Friends and family of Gary W. King rallied outside of Oakland City Hall Monday afternoon to call for the prosecution of the police sergeant who shot and killed the 20-year-old Oakland resident last Thursday.
“It was all wrong. It was not legal. It was an execution. It was murder,” said Berkeley resident Xavier Alladin Shanklin, 18, a witness to the fatal shooting and a longtime friend of King. “We are all traumatized, we are all hurting.”
Protesters say Sgt. Pat Gonzales should have used other means to subdue King, who died at Highland Hospital after he was shot twice in the back.
“It’s an injustice. He could have shot him in his leg,” said Berkeley resident Neenee Franklin, 16, who first met King three years ago when she lived on 54th Street and Martin Luther King Way. “He was always there with a warm heart, and he always wanted to know I was okay … He always came with a smile.”
Gonzales approached King at around 4:30 p.m. as he was coming out of a convenience store, believing the young man to fit the description of a suspect wanted in the murder of a Pittsburg man in August. Police say King resisted Gonzales’ attempt to question him, and a struggle ensued between them. After an attempt at subduing King with a taser gun failed, Gonzales says he shot King twice in the back as he was running away from him, claiming King appeared to be reaching into his pants for a gun. Police spokesperson Michael Poirier said a loaded revolver was found on Gonzales.
Witnesses dispute police claims. “I didn’t see a gun. None of us saw a gun,” said Shanklin, one of four witnesses we spoke to who say they were about 20 yards away from the scene. “The police are the ones who put the dope on us. They’re the ones who put the guns on us.”
Shanklin is not alone is his distrust of the police. Mon’a Lewis, a 15-year-old Oakland resident who knew King for three years, said King was a “nice guy” who would never be involved in a murder.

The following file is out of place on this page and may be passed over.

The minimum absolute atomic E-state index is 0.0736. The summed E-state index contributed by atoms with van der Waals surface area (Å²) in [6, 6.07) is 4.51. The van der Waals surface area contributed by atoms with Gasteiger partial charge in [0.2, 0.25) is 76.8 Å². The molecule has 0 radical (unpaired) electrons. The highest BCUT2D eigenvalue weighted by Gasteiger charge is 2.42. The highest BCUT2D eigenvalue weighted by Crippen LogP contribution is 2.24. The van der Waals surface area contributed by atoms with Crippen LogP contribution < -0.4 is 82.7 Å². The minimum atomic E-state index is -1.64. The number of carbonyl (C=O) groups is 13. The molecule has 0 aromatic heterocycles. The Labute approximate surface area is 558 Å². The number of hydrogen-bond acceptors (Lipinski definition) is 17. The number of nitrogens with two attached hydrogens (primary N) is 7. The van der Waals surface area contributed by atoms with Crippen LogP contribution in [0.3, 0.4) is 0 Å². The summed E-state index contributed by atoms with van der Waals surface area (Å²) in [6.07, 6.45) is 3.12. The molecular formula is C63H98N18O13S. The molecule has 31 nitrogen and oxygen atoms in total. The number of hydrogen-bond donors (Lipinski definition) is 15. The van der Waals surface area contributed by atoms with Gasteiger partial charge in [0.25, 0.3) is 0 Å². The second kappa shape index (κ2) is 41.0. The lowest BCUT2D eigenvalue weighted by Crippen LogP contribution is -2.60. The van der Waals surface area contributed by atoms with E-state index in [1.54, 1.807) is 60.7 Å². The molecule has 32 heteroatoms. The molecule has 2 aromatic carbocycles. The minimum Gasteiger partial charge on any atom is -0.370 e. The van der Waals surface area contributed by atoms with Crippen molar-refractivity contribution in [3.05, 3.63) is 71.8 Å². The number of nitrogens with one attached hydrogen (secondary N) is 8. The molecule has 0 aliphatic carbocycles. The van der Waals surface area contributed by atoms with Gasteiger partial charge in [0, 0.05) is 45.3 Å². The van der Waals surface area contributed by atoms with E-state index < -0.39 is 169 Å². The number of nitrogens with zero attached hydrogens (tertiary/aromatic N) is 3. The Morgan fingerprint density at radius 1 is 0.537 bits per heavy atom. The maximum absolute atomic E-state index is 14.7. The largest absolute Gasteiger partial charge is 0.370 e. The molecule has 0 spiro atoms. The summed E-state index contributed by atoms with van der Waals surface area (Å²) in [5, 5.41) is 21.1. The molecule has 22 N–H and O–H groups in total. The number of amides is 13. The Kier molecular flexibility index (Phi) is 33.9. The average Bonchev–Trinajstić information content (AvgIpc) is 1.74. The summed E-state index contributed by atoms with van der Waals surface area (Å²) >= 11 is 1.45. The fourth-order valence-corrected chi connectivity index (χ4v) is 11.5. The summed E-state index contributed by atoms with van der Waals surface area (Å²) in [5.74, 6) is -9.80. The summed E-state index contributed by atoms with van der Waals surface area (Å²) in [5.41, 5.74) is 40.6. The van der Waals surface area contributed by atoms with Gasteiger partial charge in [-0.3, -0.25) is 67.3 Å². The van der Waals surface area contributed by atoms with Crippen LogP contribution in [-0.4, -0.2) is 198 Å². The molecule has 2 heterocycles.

“I think it’s racism,” she said. “They stereotype any black male. Basically, if you’re wearing a white shirt and jeans and a beanie, you are considered a criminal.”
Gonzales is a member of the department’s crime reduction unit and had been instructed to question people who match the description of the suspect of an Aug. 21 murder. In that case, Pittsburg resident Ronald Spears, 29, was shot and killed by a man he agreed to give a ride to in exchange for directions. Once inside the car, the suspect demanded money from the victim, and a struggle ensued that caused the car to crash on 55th Street. Spears was then shot and killed by the suspect.
Protesters at the rally demanded to speak with Oakland Mayor Ron Dellums and called on the city to fire Gonzales, a nine-year veteran who has been involved in another fatal shooting.
“We need to make sure that … Gonzales is not receiving a paycheck from the OPD,” said Keith Shanklin, the spokesperson for the family. Shanklin, who has spoken to witnesses, said Gonzales never identified himself to King or explained why he was detaining him. “He was just provoking him,” he said.
Dellums’ spokesperson, Paul Rose, said the mayor’s office can’t comment on the case until the police department completes its internal investigation.
Shanklin said the family is considering legal action and is in the process of selecting an attorney to take on their case.
Rashidah Grinage, director of People United for a Better Oakland, said she plans to file a complaint with the Oakland Citizen Police Review Board. “This case is extremely troubling,” she said. “It is very important that there be an outside investigation by citizens, independent of the police department.”